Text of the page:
Sure, the idea that directors are always authors is a big ol' fallacy. What's true, though, is that, in the traditional system of commercial filmmaking, the director is presented with the greatest opportunities for authorship. Producing and screenwriting represent the authorship of ideas, projects or situations. Auteurism, as it's classically presented, is the director's struggle for the authorship of the image. So it's when working with strong producers or screenwriters—especially those that dabble in directing, whether it's Tsui Hark, Judd Apatow or Luc Besson—that a director shows what he or she is worth. The great game of "finding" the author usually involves imagining friends as combatants. Sometimes it means pitting a person against him or herself, as in the case of Apatow vs. Apatow: Apatow the director is often at the mercy of Apatow the producer and screenwriter. His is an authorship mostly on the level of situations, notions and casting, with the personal hovering at the level of dialogue and never quite filtering down into the images or the editing.
What I like about Luc Besson as a producer is his consistency. It's very comforting to think of the camera as a canvas or a notebook, but for the most part, what it really is a machine for the production of images. A film shoot exists to fill certain quotas set by the producers and the screenplay. Because Besson works in both capacities, and because his quotas are usually very similar, directors working for his Europacorp studio have a lot of opportunities to coast and a lot of opportunities to distinguish themselves. Every Besson production is in some ways the same, and every one of them is in some ways entirely the product of its director.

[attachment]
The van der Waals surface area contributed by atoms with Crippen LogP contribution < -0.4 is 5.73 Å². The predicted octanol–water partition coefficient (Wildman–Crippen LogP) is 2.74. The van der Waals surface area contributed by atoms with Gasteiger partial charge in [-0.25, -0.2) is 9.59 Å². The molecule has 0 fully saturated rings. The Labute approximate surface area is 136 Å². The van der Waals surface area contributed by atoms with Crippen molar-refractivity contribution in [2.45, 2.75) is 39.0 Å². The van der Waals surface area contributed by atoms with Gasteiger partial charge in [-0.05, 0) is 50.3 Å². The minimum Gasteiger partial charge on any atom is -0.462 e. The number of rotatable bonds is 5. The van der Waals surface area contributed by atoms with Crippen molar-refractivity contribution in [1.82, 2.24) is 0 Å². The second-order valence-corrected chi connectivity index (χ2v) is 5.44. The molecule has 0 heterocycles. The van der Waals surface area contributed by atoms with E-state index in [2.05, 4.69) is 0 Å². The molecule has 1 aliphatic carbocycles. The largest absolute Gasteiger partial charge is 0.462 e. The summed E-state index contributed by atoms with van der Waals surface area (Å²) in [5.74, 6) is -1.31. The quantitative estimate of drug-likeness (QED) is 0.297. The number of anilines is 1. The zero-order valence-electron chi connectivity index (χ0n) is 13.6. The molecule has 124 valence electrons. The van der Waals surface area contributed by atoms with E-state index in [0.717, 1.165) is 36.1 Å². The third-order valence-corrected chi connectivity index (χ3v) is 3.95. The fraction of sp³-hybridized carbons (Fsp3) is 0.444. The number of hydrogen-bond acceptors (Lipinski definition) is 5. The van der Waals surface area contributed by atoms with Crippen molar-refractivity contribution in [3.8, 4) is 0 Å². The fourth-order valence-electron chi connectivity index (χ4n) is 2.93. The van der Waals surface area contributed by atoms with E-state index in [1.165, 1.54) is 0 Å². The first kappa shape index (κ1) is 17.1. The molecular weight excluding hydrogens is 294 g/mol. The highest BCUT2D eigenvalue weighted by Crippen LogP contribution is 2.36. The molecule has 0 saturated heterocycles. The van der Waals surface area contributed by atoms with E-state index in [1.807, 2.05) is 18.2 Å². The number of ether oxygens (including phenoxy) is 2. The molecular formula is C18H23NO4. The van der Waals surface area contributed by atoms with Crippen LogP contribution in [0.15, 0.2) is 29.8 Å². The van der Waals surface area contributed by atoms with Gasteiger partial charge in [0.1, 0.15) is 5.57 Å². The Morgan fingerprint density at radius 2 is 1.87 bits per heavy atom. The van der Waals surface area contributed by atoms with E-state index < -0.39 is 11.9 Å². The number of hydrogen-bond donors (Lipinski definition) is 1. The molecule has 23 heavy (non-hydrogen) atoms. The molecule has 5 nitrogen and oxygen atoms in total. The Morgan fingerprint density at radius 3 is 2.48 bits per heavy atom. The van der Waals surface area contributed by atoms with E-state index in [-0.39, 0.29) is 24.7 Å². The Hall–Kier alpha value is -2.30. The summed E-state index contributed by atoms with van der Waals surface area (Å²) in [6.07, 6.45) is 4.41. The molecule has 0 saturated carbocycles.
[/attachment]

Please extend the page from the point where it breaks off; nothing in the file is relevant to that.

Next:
Two Luc Besson productions opened on Friday, both from stories by Besson, one in English and wide release, the other in French and limited release. Both are buddy action movies, both are somewhat entertaining, both are—like most Europacorp movies—exhiliratingly problematic, and neither is especially great. But one's certainly better than the other: with the exception of a roughly reel-long segment involving a cop in drag, a tranquilizer gun and a Van Gogh used as a combat prop, most of what makes District 13: Ultimatum any good can be traced back to Besson; what makes From Paris With Love the better movie belongs exclusively to its director, Pierre Morel. That long sequence I mentioned, most of which takes place in a shadowy club, makes it seem as though Patrick Alessandrin, Ultimatum's director, would be happier directing comic suspense or martial arts movies than the convulted buddy picture Besson's written for him. Morel, on the other hand, has an intensity of focus, a clarity to the images that obliterates the plot in favor of the scenes: the Pyrrhic victory of the director over the producer and the screenwriter. That's probably why Morel's no good at ending movies, an observation that I think at this point can be supported with quantifiable data. But what he's good at is keeping a steady rhythm of action: a footchase to a gunfight to a car crash to an explosion to a standoff, all at the same brisk clip. He's better at it than almost any action director working today, and he's certainly got a better sense of pace than his patron (how great would The Fifth Element have been if he could've kept up that metronomic match-cutting the whole time?).